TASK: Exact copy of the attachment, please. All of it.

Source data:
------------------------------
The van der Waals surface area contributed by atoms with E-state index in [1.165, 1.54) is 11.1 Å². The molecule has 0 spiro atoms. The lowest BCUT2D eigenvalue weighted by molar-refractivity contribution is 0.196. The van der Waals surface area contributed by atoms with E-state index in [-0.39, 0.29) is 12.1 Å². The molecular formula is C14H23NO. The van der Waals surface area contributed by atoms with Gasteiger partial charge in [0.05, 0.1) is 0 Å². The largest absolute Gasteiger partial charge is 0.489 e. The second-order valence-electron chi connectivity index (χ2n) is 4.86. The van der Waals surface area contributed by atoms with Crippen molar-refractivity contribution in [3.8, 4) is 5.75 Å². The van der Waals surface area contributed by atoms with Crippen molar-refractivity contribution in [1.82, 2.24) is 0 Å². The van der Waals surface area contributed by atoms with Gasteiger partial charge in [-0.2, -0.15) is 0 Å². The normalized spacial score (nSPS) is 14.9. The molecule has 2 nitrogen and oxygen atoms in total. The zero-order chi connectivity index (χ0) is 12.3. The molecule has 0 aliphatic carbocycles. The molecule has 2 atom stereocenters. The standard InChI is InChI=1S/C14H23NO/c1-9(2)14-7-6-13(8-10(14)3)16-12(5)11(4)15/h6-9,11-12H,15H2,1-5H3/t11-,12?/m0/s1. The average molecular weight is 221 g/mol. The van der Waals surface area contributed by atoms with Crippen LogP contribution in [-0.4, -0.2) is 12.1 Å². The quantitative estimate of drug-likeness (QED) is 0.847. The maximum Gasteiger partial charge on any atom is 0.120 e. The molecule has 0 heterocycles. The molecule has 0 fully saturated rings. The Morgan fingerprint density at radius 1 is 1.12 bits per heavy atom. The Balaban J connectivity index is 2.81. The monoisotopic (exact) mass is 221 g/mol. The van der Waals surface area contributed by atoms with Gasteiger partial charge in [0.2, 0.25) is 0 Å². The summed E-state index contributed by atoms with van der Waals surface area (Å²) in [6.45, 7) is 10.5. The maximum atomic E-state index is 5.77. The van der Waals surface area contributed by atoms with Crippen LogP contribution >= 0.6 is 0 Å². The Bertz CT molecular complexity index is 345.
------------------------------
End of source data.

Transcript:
The van der Waals surface area contributed by atoms with E-state index in [1.165, 1.54) is 11.1 Å². The molecule has 0 spiro atoms. The lowest BCUT2D eigenvalue weighted by molar-refractivity contribution is 0.196. The van der Waals surface area contributed by atoms with E-state index in [-0.39, 0.29) is 12.1 Å². The molecular formula is C14H23NO. The van der Waals surface area contributed by atoms with Gasteiger partial charge in [0.05, 0.1) is 0 Å². The largest absolute Gasteiger partial charge is 0.489 e. The second-order valence-electron chi connectivity index (χ2n) is 4.86. The van der Waals surface area contributed by atoms with Crippen molar-refractivity contribution in [3.8, 4) is 5.75 Å². The van der Waals surface area contributed by atoms with Crippen molar-refractivity contribution in [1.82, 2.24) is 0 Å². The van der Waals surface area contributed by atoms with Gasteiger partial charge in [-0.2, -0.15) is 0 Å². The normalized spacial score (nSPS) is 14.9. The molecule has 2 nitrogen and oxygen atoms in total. The zero-order chi connectivity index (χ0) is 12.3. The molecule has 0 aliphatic carbocycles. The molecule has 2 atom stereocenters. The standard InChI is InChI=1S/C14H23NO/c1-9(2)14-7-6-13(8-10(14)3)16-12(5)11(4)15/h6-9,11-12H,15H2,1-5H3/t11-,12?/m0/s1. The average molecular weight is 221 g/mol. The van der Waals surface area contributed by atoms with Crippen LogP contribution in [-0.4, -0.2) is 12.1 Å². The quantitative estimate of drug-likeness (QED) is 0.847. The maximum Gasteiger partial charge on any atom is 0.120 e. The molecule has 0 heterocycles. The molecule has 0 fully saturated rings. The Morgan fingerprint density at radius 1 is 1.12 bits per heavy atom. The Balaban J connectivity index is 2.81. The monoisotopic (exact) mass is 221 g/mol. The van der Waals surface area contributed by atoms with Gasteiger partial charge in [0.2, 0.25) is 0 Å². The summed E-state index contributed by atoms with van der Waals surface area (Å²) in [6.45, 7) is 10.5. The maximum atomic E-state index is 5.77. The van der Waals surface area contributed by atoms with Crippen LogP contribution >= 0.6 is 0 Å². The Bertz CT molecular complexity index is 345.